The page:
With that said, with work-from-home still temporarily practiced for most office-based businesses, actual occupancy of workspaces has been low, hovering at about a quarter in downtown. A recent survey of companies by the Greater Vancouver Board of Trade found that seven-in-ten office-based employers do not believe the anticipate the majority of their employees will return to their office workplace until Summer 2021 or later, and only 10% of these businesses do not expect the majority to ever return.

While a complete abandonment of office-based work is extremely unlikely, businesses indicated there would be some semi-permanent changes as the pandemic’s grip begins to lift. Office employers believe there will be a lasting expansion of work-from-home policies (62% of respondents), increased reliance on digital communication tools (70% of respondents), and a reduction in office space requirements (34% of respondents).

deloitte summit 400 west georgia street

Construction progress of Deloitte Summit at 400 West Georgia Street, as of January 15, 2021. (Kenneth Chan/Daily Hive)

On a population and office space growth percentage basis, Metro Vancouver is punching above its weight with the volume of office under construction. The region’s office construction activity accounts for about 27% of the nationwide office construction total of 18.1 million sq. ft.

The amount of new office space currently under construction in downtown Vancouver alone is comparable to:

  • Dallas/Forth Worth region (4.2 million sq. ft.)
  • Denver region (3 million sq. ft.)
  • Houston region (4 million sq. ft.)
  • Downtown Austin (3.2 million sq. ft.)
  • San Francisco city (4.8 million sq. ft.)
  • Downtown Seattle (3.3 million sq. ft.)
  • Downtown Bellevue (3.1 million sq. ft.).

The entirety of Seattle’s Puget Sound region is currently seeing 7.8 million sq. ft. of office construction activity.

There is 9.2 million sq. ft. of office space under construction in all of the Toronto region, with 99% of this space located in downtown. In the Montreal region, 2.7 million sq. ft. of office is in the process of being built, including 467,000 sq. ft. within downtown.

Just 389,400 sq. ft. of office space is under construction in all of the Portland region.

But most of the vacancy rates of these centres are considerably higher than what is being experienced in Vancouver. The last time Vancouver’s office vacancy rate reached the mid-teens was in the early 2000s, when downtown had a high vacancy of about 14% due to the tech burst.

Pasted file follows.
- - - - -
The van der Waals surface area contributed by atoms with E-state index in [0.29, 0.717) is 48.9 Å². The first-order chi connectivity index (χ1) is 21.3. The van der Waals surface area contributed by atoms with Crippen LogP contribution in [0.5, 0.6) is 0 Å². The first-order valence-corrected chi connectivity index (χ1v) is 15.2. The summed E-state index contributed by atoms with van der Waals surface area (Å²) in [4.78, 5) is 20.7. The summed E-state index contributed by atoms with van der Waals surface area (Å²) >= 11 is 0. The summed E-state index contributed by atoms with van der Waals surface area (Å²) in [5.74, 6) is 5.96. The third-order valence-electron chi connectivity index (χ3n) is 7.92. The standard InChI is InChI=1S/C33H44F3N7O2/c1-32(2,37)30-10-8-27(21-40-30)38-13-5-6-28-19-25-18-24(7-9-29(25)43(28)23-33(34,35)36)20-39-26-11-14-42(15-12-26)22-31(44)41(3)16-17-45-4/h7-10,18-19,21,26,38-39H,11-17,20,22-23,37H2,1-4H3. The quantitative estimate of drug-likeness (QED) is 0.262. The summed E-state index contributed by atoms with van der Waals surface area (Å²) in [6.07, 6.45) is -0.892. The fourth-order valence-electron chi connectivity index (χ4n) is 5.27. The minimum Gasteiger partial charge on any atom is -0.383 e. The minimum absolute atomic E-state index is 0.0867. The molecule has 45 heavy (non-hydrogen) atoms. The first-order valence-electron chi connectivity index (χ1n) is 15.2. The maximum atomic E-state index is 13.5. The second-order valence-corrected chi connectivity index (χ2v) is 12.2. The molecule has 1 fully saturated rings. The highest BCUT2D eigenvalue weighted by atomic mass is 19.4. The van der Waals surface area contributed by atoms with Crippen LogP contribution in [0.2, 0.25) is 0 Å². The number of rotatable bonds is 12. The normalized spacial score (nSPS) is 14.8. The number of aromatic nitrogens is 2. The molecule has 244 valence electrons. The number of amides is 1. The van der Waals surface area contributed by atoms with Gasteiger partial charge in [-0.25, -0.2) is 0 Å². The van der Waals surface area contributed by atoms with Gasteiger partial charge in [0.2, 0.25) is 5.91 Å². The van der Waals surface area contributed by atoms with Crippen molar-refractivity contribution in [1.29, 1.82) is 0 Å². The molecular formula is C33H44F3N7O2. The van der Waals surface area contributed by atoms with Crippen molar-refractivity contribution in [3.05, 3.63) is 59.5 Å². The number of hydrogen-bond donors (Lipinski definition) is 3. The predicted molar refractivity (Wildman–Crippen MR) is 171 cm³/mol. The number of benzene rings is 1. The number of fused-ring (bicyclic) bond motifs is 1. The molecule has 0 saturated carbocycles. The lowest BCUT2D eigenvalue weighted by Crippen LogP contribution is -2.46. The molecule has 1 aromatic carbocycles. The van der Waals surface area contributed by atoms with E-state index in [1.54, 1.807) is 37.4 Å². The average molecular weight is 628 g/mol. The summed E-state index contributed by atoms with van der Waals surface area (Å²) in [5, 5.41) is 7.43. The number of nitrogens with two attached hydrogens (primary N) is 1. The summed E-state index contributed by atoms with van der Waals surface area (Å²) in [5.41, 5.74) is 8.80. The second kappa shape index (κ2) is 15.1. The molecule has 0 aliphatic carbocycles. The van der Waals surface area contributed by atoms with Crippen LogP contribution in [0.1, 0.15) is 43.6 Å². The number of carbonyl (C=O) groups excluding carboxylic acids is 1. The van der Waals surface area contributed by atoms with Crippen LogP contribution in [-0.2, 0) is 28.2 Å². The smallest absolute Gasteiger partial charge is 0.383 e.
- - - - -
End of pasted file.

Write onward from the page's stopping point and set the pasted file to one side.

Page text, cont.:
Here is how Vancouver’s office vacancy rate compares with other North American downtown and urban regions, based on Daily Hive Urbanized’s compilation of CBRE data:

Downtown office vacancy rates compared (Q4 2020)

  1. Vancouver: 5.8%
  2. Bellevue: 6.1%
  3. Toronto: 7.2%
  4. Ottawa: 9.5%
  5. Seattle: 10.0% (Q3 2020)
  6. Montreal: 10.2%
  7. New York City — Midtown, Manhattan: 11.0%
  8. New York City — Downtown, Manhattan: 11.5%
  9. Winnipeg: 11.6%
  10. San Jose/Sillicon Valley: 11.8%
  11. Austin: 12.0%
  12. Boston: 12.4%
  13. Waterloo: 13.8%
  14. Chicago: 15.4%
  15. Washington DC: 15.9%
  16. Portland: 16.0%
  17. London (Ontario): 16.4%
  18. Atlanta: 16.8% (Q3 2020)
  19. San Francisco: 16.9%
  20. Denver: 17.4%
  21. San Diego: 18.6%
  22. Miami: 18.9%
  23. Halifax: 19.9%
  24. Edmonton: 20.1%
  25. Houston: 23.2%
  26. Dallas: 29.0%
  27. Calgary: 29.5%

Total regional office vacancy rates compared (Q4 2020)

  1. Vancouver: 6.2%
  2. Waterloo: 7.7%
  3. Ottawa: 8.7%
  4. San Jose/Sillicon Valley: 8.9%
  5. Seattle (Puget Sound): 10.8% (Q3 2020)
  6. Winnipeg: 10.9%
  7. Toronto: 11%
  8. New York City — Manhattan: 11.3%
  9. San Francisco: 11.9%
  10. Boston: 12.0%
  11. Montreal: 12.3%
  12. San Diego: 12.4%
  13. Portland: 13.4%
  14. Los Angeles: 13.7%
  15. London (Ontario): 13.8%
  16. Denver: 15.6%
  17. Halifax: 15.8%
  18. Washington DC: 15.9%
  19. Miami: 16.1%
  20. Austin: 16.7%
  21. Atlanta: 17.7% (Q3 2020)
  22. Edmonton: 20.6%
  23. Chicago: 21.5%
  24. Houston: 22.3%
  25. Dallas: 23.4%
  26. Calgary: 27.0%

In Calgary and Edmonton, the combined impacts of the ongoing slump in oil prices and COVID-19 have increased office vacancies there even further.

Kenneth ChanKenneth Chan